GROWING FREEby Joan Bramsch We often hear the term, "Growing free." These two words evoke a tranquil scene: a ... skipping through meadows, ... at the beauty of a wild flower and laughing
GROWING FREE by Joan Bramsch
We often hear the term, "Growing free." These two words evoke a tranquil scene: a youngster skipping through meadows, wondering at the beauty of a wild flower and laughing at the wind and the clouds. The child is never threatened by exterior forces; he lives safe and protected within his childhood. Wishing only to be happy and free, the child is permitted to pick and choose his activities.
Most often, the child, because he is a child, wants only the privileges -- making the noise, scattering the toys, demanding unequal time. He cares little for the responsibility of growing -- making loud noises only out-of-doors, picking up the scattered toys, sharing the space and time around him. Surely, children must learn that responsibility is the twin of privilege. Without the first, the second expands to undesired proportions; thus, if left untempered, we see irresponsible adolescents and adults.
Today, many adolescents, soon after the onset of puberty, find themselves searching for a meaningful relationship with a member of the opposite sex. Some take seriously their responsibility to protect themselves against unwanted pregnancy, while others become unwed parents or victims of teenage marriage. Both groups, the responsibly sexually active young people and the "it won't happen to me just this once" adolescent are often irresponsible to their duties in the home -- unkempt bedrooms, refusal to help gladly or altogether with family chores. In short, seeing the job but not doing it. Again, we hear their demand for mature privileges and their blindness to everyday responsibilities.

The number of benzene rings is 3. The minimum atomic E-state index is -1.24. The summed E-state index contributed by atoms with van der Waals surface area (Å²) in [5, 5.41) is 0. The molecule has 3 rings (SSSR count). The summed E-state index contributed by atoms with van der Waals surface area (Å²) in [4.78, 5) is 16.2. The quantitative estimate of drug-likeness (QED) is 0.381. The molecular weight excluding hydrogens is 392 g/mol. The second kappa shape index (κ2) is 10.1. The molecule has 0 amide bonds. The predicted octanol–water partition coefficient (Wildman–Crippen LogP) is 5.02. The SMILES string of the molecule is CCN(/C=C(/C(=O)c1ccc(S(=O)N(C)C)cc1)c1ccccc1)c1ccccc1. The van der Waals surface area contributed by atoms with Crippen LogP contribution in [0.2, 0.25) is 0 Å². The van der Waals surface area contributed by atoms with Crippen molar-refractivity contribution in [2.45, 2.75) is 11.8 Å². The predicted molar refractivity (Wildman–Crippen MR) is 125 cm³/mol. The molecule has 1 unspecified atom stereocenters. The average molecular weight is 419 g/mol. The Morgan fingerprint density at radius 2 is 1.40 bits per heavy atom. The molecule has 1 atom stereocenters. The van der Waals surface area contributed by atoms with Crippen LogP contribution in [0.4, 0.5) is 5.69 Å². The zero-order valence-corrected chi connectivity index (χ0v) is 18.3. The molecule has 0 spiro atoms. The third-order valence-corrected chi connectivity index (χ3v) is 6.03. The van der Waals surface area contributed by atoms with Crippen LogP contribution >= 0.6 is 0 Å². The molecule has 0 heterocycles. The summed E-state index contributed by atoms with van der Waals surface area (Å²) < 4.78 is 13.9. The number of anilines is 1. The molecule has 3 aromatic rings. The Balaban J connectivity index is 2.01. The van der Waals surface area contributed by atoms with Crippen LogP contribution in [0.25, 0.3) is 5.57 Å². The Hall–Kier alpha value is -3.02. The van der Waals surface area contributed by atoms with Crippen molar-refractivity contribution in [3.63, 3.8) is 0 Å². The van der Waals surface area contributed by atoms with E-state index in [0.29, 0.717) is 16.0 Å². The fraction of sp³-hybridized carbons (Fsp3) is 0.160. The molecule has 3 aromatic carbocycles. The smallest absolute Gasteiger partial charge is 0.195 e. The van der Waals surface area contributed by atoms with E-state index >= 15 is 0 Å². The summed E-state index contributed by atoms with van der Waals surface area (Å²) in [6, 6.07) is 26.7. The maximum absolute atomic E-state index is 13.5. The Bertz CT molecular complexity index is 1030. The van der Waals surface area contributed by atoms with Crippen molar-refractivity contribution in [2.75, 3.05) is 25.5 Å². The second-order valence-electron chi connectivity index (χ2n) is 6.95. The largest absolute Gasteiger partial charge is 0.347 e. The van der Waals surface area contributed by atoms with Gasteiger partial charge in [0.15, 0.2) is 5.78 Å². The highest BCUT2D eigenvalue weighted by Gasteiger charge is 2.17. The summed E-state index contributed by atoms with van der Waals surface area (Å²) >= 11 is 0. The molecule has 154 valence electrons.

Most times, these young people have been taught to enjoy the good feelings of a job well done; however, during this period of their lives they live in a world of self-centered egotism, unable to fulfill their duties as a member of a family. Usually, after the seventeenth year, the egomaniac shrinks to manageable proportions and, once again, the young person can become a responsible family member.
The young people who have never been schooled in responsible behavior and the others who grow to adulthood still caught in the groove of inward adolescence become the misfits of society. They continually change jobs because they still believe there is a perfect vocation for them (read: little work, no responsibilities). Or, like many indoctrinated by the welfare system, they believe if they are looking, if they are standing on line, they are, in fact, doing something constructive for their owe well-being. Many times they leave family and friends in search of Utopia and, often, they become embittered old people who believe that they were never given the opportunity for happiness. Opportunity was always there, right in front of their eyes, only they looked but did not see.
Now this is not to say that searching for one's place in this world is not good. The searching can be done responsibly. But one must remember that happiness can never be found in the outward -- happiness is found within. Each of us has a responsibility to be happy. It certainly isn't an easy task. Every day cannot be joyous. We must have some pain or else we can never fully savor the delicious taste of success.
It is a privilege and a responsibility to live each day to the best of our ability. No one owes us happiness. No one can make us happy but the Power to Be and the ability to be happy that lies within. We each have the responsibility for our own welfare and happiness. It's the only way to grow "free" in society.
JOAN BRAMSCH is a family person, educator, writer and E-publisher. Her articles appear internationally in print and online. Six of her best-selling adult novels - near one million copies - have worldwide distribution. Her Empowered Parenting Ezine serves 1000 parents around the globe. http://www.JoanBramsch.com mailto:firstname.lastname@example.org